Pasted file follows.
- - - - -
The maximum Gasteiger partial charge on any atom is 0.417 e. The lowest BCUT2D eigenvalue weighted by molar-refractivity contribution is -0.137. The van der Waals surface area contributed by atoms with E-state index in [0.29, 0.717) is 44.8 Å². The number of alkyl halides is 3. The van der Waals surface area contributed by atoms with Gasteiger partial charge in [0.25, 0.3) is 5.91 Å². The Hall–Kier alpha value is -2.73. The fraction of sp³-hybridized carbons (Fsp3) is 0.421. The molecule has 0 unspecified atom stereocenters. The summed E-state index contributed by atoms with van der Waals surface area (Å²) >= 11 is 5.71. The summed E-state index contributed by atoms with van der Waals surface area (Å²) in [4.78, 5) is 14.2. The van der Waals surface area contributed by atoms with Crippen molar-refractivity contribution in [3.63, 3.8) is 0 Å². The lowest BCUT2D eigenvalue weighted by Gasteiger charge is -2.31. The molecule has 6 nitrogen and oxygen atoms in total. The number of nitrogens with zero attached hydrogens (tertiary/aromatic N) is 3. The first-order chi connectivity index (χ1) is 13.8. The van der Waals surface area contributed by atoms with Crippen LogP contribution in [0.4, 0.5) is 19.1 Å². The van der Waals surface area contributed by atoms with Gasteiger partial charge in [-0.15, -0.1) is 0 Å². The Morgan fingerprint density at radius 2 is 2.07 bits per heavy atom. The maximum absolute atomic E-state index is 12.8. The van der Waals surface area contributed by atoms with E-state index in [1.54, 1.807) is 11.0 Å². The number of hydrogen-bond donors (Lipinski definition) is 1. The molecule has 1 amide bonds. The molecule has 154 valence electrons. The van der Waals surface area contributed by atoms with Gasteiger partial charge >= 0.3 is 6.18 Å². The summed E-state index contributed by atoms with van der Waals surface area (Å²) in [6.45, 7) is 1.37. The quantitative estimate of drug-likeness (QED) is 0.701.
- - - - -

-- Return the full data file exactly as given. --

The maximum Gasteiger partial charge on any atom is 0.417 e. The lowest BCUT2D eigenvalue weighted by molar-refractivity contribution is -0.137. The van der Waals surface area contributed by atoms with E-state index in [0.29, 0.717) is 44.8 Å². The number of alkyl halides is 3. The van der Waals surface area contributed by atoms with Gasteiger partial charge in [0.25, 0.3) is 5.91 Å². The Hall–Kier alpha value is -2.73. The fraction of sp³-hybridized carbons (Fsp3) is 0.421. The molecule has 0 unspecified atom stereocenters. The summed E-state index contributed by atoms with van der Waals surface area (Å²) >= 11 is 5.71. The summed E-state index contributed by atoms with van der Waals surface area (Å²) in [4.78, 5) is 14.2. The van der Waals surface area contributed by atoms with Crippen molar-refractivity contribution in [3.63, 3.8) is 0 Å². The lowest BCUT2D eigenvalue weighted by Gasteiger charge is -2.31. The molecule has 6 nitrogen and oxygen atoms in total. The number of nitrogens with zero attached hydrogens (tertiary/aromatic N) is 3. The first-order chi connectivity index (χ1) is 13.8. The van der Waals surface area contributed by atoms with Crippen LogP contribution in [0.4, 0.5) is 19.1 Å². The van der Waals surface area contributed by atoms with Gasteiger partial charge in [-0.15, -0.1) is 0 Å². The Morgan fingerprint density at radius 2 is 2.07 bits per heavy atom. The maximum absolute atomic E-state index is 12.8. The van der Waals surface area contributed by atoms with E-state index in [1.54, 1.807) is 11.0 Å². The number of hydrogen-bond donors (Lipinski definition) is 1. The molecule has 1 amide bonds. The molecule has 154 valence electrons. The van der Waals surface area contributed by atoms with Gasteiger partial charge >= 0.3 is 6.18 Å². The summed E-state index contributed by atoms with van der Waals surface area (Å²) in [6.45, 7) is 1.37. The quantitative estimate of drug-likeness (QED) is 0.701.